Shortcuts to Buddhahood ‘Pain is inevitable. Suffering is optional.’

Here is your next Short-cut to Buddhahood. Pain in inevitable, while suffering is optional.

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Photo by Slava. From Unsplash website
Photo by Slava. From Unsplash website

Here is your next Shortcut to Buddhahood.  Pain in inevitable, while suffering is optional.   

In today’s world, so many of us are experiencing both pain and suffering.  So, it’s not surprising that we frequently reach for a pain pill or some quick fix to hinder the physical or emotional ache. While I am all for an occasional glass of wine; some habits may quickly develop into a hindrance, causing unseeing suffering. 

Pain is an unfortunate part of everyday life and not only a part of the human condition, but the very makeup of every living being.  Suffering; however in Buddhism is viewed as a choice—often an unconscious choice.  Buddhists observe that suffering is primarily man made.  While pain is unavoidable, suffering can be avoided.  

Buddhists embrace pain, but are taught how to prevent suffering.

We learn that most of our suffering is caused by ‘undisciplined thoughts’ which lead to undisciplined emotions.  What are undisciplined thoughts?

I’ve noticed, there are three undisciplined thoughts that cause us the most suffering, resisting, grasping and desires.  A resisting thought causes anything from frustration, fear, anger, sadness, rage and everything in between.  While a grasping thought causes the sensation of being unsatisfied, longing, impatience, entitlement, unworthiness and feeling separate.  Both grasping and resisting invite inexhaustible desires.  Simply put, resisting, grasping and desires make us feel unsafe, which perpetuate suffering.  

However, as human beings walking on earth we need some desires to function, like food, sleep, shelter, companionship and love.   These desires are sometimes referred to as natural desires {or our basic essentials} and natural thoughts.  Modern day Buddhist are not referring to our basic essentials when they use the word desire in Buddhism, but attributing to excess and gluttony in all its forms. 

One example of an undisciplined thought; originating from grasping, resisting and desire, is when we place a story behind a thought.  A story may be a memory of an incident or a story could be creating a pity party for ourselves or creating an unpleasant scenario in our minds regarding a situation.  Some of our stories are conscious, while others are within our subconscious.  And the more creative we are, the more creative our stories {thoughts} may be, which means the more suffering we’ll experience.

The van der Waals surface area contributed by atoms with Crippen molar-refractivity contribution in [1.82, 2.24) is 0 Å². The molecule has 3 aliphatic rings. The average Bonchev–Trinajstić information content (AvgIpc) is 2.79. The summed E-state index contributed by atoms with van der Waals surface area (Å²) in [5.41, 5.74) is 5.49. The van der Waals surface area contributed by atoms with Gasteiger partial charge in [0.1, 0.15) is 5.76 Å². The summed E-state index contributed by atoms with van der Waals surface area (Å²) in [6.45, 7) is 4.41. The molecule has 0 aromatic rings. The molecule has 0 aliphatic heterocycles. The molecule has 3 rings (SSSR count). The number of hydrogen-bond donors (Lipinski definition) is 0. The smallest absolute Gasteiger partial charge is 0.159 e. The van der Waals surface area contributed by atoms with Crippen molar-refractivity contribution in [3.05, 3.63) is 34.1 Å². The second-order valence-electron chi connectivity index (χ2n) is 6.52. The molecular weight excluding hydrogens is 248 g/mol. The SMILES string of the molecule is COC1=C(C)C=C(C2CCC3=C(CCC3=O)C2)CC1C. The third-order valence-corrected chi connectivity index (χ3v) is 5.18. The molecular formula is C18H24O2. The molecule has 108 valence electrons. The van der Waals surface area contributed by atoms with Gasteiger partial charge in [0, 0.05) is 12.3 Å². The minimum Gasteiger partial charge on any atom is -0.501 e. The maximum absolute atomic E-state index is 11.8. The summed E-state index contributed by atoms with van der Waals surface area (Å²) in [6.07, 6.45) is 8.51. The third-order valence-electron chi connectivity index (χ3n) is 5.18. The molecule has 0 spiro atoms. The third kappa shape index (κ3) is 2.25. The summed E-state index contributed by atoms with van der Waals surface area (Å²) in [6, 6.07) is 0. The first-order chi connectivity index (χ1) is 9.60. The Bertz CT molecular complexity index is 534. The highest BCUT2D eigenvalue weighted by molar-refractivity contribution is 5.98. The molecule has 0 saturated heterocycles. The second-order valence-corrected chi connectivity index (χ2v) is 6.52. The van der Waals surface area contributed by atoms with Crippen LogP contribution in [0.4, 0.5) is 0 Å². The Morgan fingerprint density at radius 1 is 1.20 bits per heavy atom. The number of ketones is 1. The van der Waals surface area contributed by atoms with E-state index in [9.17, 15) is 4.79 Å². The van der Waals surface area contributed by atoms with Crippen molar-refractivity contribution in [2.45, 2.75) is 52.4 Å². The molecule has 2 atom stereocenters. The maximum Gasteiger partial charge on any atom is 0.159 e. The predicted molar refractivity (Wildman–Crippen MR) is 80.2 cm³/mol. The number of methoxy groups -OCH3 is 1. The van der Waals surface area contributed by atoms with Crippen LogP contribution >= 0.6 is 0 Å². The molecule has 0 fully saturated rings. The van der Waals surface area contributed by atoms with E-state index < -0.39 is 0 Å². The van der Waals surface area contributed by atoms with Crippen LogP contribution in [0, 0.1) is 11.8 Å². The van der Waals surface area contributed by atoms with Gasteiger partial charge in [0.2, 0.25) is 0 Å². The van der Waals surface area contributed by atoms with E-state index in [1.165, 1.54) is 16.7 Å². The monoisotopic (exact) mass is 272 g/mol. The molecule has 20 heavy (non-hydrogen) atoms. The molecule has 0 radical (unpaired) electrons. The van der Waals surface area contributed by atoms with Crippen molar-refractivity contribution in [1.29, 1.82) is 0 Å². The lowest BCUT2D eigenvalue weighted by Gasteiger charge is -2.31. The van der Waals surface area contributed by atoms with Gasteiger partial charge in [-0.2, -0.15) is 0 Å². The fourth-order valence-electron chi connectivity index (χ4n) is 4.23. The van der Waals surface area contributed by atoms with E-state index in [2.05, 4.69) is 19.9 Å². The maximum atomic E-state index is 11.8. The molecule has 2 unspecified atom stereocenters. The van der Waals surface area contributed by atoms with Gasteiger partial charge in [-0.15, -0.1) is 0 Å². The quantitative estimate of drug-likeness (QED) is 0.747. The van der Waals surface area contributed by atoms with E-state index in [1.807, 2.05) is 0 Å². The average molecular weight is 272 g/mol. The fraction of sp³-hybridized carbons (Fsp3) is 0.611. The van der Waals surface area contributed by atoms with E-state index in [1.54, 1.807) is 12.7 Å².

We often equate suffering with dying.  But death is part of life and not all deaths experience suffering.  When a toddler is in pain from cancer, we may call such a state of affairs— suffering.  Let’s say this toddler is surrounded by his loving parents, so he feels safe and loved, and because this is a child, he is unable to create a story behind his pain. So, in Buddhism we would perceive this child as experiencing minimal suffering—although in pain.  

Here is a Zen Buddhist teaching—-about physical pain and how we create suffering for ourselves.   “A man gets hit by a dart, instead of experiencing the physical pain of the dart penetrating into his skin and seeing it and feeling it for what it is; he gets hit by a second psychological dart—that comes from his subconscious mind {thoughts}—causing suffering.  Which may sound like this; “I can’t believe he just hit me with a dart, I think he did it on purpose, I am going to get back at him; or I deserve getting hit with that dart, I am so careless, I have to become more ‘mindful, what is wrong with me” etc.    There are endless scenarios for a second dart to hit us following the first.  In Zen Buddhism, it is said that our suffering predominantly comes from the—-second dart.

Today many of us are out of work, while others are sick with the coronavirus.  We can’t afford to get hit by a second dart—creating suffering on top of our pain.  If its emotional pain you are experiencing do something physical to break up the emotional blockages; like ride a bike, swim, dance, exercise, garden, yard work, sing, speed walk, yoga, walk your dog, go for hike, etc.  If its physical pain, you are experiencing—allow it, accept it and receive it—so the pain can give you the message it wants to tell you, then allow the pain to flow through you.   Visualize the pain breaking up over and over again, breaking up like a puzzle into tiny pieces— see the pieces evaporate out through your pores dissipating upward away from your body.     When I gave birth, I rested somewhat comfortably on my side while my body dilating to 10 cementers, I was one with the pain and did not experience contractions the way other women apparently do.    When the doctor said, “ok we’re having the baby now” as if he was waking me up; my sister in law was in the room, she screamed out-loud in anger; “how is this possible I had four babies and was in agony each time—for over 14 hours straight, Patti has a baby and quietly lies on her side as if she is sleeping—during all of her contractions.” My sister in-law actually ran out of the room and didn’t return until several hours after I had my baby.  Resisting pain—causes agonizing suffering.  I go into detail about pain and suffering in my book ‘A Short-cut to Buddhahood.’ Offering methods so we can prepare our body and mind—for the pain in our everyday lives. Pain in inevitable, while suffering is optional.   

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